Jonathots … December 4th, 2018


Jonathots Daily Blog

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Jonathan's Handbook of Hands

Dusting for prints

It’s done at the scene of a crime. (Well, of course, I’m working off my limited knowledge of criminology based upon years of watching cop shows.)

The investigators are looking for finger prints–evidence that one specific person was specifically at this place, specifically involved in a specific way in what transpired–what they refer to as “a person of interest.”

God gave each and every one of us a brain and it is up to us to decide how to use our hands. At the end of those hands are fingers, with tips.

Fingertips.

Our aspiration is to define the way we touch things, the way we handle matters and the way we conduct business, so that when the room is dusted for evidence, our mark, our distinction and our passion will be left behind with our uniqueness.

But since your true contact is touch,you might want to consider what fingerprints you leave behind when you exit a situation.

I have three–a trio of noticeable marks that I want to remain after I’ve left the room. I want people to know that I’ve been there by the touch of my contribution. These are:

  • No worry
  • No hurry
  • No judge and jury

I want to make sure when I walk into situations that my touch removes the need to worry.

I also want people to know that I’m not trying to run in and run out quickly, contributing as little time as possible for a potential solution.

And I certainly want everybody to know when they receive my touch that I am no judge and I am no jury of their heart and soul.

These are the fingerprints I want to leave behind from the hands that contain my touch. I want people to know I was in the room. I’m a person of interest.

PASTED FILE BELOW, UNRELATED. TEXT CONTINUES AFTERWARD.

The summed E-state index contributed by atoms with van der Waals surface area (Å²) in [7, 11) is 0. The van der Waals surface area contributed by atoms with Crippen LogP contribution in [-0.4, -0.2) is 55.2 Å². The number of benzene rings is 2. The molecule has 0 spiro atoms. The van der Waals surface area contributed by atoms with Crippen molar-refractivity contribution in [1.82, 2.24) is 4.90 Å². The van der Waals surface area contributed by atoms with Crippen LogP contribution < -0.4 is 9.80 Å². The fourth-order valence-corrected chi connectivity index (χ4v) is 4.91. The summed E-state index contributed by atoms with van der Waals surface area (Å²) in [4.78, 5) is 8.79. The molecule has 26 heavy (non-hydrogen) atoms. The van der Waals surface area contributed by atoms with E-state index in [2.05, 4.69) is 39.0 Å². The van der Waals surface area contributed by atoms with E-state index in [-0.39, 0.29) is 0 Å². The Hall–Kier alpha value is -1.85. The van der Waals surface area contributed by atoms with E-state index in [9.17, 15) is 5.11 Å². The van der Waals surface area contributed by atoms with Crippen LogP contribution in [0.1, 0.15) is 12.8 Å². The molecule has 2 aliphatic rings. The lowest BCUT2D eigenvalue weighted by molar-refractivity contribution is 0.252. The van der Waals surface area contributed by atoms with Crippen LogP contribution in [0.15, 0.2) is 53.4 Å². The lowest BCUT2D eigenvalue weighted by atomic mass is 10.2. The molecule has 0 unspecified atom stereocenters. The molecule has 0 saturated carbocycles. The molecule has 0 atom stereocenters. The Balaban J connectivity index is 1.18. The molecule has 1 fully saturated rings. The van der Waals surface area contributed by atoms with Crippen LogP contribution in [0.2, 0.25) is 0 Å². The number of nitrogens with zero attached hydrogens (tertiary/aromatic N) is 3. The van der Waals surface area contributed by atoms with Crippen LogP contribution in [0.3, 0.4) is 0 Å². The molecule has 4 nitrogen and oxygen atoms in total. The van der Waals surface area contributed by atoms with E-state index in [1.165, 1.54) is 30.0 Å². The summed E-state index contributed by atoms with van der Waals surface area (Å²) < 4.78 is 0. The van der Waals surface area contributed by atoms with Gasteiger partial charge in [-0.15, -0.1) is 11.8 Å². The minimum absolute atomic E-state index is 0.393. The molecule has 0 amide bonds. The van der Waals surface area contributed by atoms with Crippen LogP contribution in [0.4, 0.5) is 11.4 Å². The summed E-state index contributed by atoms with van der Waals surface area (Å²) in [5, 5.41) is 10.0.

Because of that, my touch will always include no worry, no hurry and no judge and jury.

 

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Populie: Doesn’t nearly everyone watch porn? … March 19, 2014

Jonathots Daily Blog  

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bigger mona lisaEleven years old and stuck on a Saturday afternoon at my aunt and uncle’s house, so bored that my brain was itching.

I made my way upstairs to their bedroom and began to look through their drawers–when suddenly I heard a scream from behind me. It was my mother in her fully enraged mode, scurrying in my direction, waving her finger.

“Stop looking in their drawers!”

I was so frustrated and angry about being put in this situation that I fired back, “What’s wrong with it? They won’t care!”

She paused for a moment, and then, in a more even tone, said, “I care. You’d better care. And they should care.”

I will never forget those words.

As I have sat quietly by for the past twenty years and watched America redefine the issue of pornography, entitling it “adult entertainment” and now donning it with the cute nomenclature of “porn,” I am not only appalled, but feel a sense of helplessness.

For after all, to some degree, in order to object I should have some intelligence on the issue, which means I should do a little investigation.

I have not.

I won’t.

It will probably leave you in disbelief when I say this, but I have never indulged in pornography. Only once–I sat at a friend’s house and rummaged through Playboy magazines for about three hours. Those images are still available in my mind, should I check them out from my upstairs library. After that, it just didn’t have any appeal.

The issue is difficult. If you find yourself opposed to porn, people will call you a prude, a moralist or ask you if you have any personal experience.

I’m not a prude. Anyone who spends five minutes with me will tell you that I am certainly relaxed on the issue of human sexuality.

And I’m not a moralist. I’m not judging those who participate or perform in such actions.

I’m not willing to go on an extensive study to try to prove my point.

But I will tell you–I think it is one of the more egregious POPULIE propagated in our society. Here’s what I believe about romance:

  • There should be no pain, no humiliation, no domination and no rape.
  • It should be filled with pleasure, appreciation, communication and agreement.

I see none of those positive elements in the pictures which are occasionally sent to me over the Internet by young women and men on Tumblr, which I quickly delete.

The fact that they are willing to do this to make money does not change the situation. We certainly would not have allowed slavery to continue in this country because Uncle Tom was comfortable at the Big House.

And we should likewise discourage men and women–but predominately females–from being subjugated just because they temporarily become comfortable with the oppression.